- Buy a single, large Unix server (probably a HP box running HP-UX) with 8 CPUs
- Buy two or more commodity "Lintel" boxes, with 2 or 4 processors, running Red Hat Advanced Server, and use RAC to create a single database instance.
But just how suitable is Real Application Clusters for data warehousing? The reason I started doubting RAC's suitability was an article I came across entitled "Oracle Real Application Clusters and Data Warehouse Applications" which stated the following:
"Oracle has marketed the Real Application Clusters (RAC) option as appropriate for all types of applications, but there is one very important exception, Oracle data warehouses. Oracle RAC is used primarily for continuous availability of mission-critical systems (i.e. banking applications) and for transparent scalability of massive online transactions systems (i.e. Amazon). However, it is not always the best architecture for data warehouse that require large materialized view rollups because they often require large, cohesive RAM regions (large data sorts) and tightly-coupled CPU’s (fast parallel query) ... In sum, Oracle Real Application Clusters is a wonderful tool for mission-critical database that must have continuous availability (using RAC with Transparent Application Failover (TAF)) and for scalability of super-large OLTP systems, Oracle RAC is not the best choice for data warehouse applications that require high-speed table scan performance."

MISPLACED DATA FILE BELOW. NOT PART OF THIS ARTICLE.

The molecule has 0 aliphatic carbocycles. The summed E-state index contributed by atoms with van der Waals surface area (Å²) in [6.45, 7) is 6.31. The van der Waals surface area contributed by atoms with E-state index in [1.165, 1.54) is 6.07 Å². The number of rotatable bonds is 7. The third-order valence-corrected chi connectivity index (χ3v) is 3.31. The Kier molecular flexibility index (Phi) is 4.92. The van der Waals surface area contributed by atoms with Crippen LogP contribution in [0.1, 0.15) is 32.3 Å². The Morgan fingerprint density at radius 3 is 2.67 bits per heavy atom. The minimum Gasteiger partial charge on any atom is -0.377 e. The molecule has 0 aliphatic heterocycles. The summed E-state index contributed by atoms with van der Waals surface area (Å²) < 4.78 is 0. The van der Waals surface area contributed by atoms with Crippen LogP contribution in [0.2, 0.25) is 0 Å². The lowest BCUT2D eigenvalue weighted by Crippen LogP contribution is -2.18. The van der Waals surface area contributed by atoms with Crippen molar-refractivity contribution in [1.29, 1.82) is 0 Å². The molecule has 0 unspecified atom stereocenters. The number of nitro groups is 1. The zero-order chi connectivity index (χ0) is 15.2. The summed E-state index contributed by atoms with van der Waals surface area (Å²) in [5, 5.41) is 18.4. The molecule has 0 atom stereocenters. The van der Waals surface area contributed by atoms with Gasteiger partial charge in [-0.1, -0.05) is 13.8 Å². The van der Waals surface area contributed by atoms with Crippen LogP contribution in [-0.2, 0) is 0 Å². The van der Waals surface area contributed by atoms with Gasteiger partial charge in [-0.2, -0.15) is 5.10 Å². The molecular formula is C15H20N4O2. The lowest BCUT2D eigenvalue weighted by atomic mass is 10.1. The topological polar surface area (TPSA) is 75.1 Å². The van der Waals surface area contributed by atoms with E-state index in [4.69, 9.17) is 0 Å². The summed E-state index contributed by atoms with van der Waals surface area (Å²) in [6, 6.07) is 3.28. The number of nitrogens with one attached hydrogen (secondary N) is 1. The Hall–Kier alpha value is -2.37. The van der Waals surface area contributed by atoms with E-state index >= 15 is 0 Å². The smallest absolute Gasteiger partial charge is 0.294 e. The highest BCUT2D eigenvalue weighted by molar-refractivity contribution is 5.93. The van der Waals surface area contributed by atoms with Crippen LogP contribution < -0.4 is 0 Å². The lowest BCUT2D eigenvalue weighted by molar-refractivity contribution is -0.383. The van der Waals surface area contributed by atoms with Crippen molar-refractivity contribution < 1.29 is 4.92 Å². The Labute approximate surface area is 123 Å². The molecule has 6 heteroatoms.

Now I know Don and Mike have spent quite a bit of time working with RAC, so I thought it wise to look into this in a bit more detail. What I did in the end was post a link to the article on the Dizwell Forum, and ask the forum participants for their experiences with RAC and data warehousing. I won't repeat the whole thread (which went on for three pages, so it's obviously an area of interest) but if you're considering RAC for a data warehousing project, take a look at the thread and Don's article, as they're both useful bits of background reading. My conclusion? A large, single server and a collection of clustered servers aren't interchangeable concepts; there could be issues with RAC with "edge cases", for instance (as mentioned in the forum comments) where a parallel query needs to run over multiple nodes, and the "large cohesive memory area" issue I still think could be an problem if you need more memory than a single small server can provide. The lesson I guess though is that there's no "black and white" rule for this sort of thing (not that the original article was suggesting this) and it's worth getting a bit of peer advice if you're looking to get an answer to a question such as this, with presumably big implications if you get it wrong.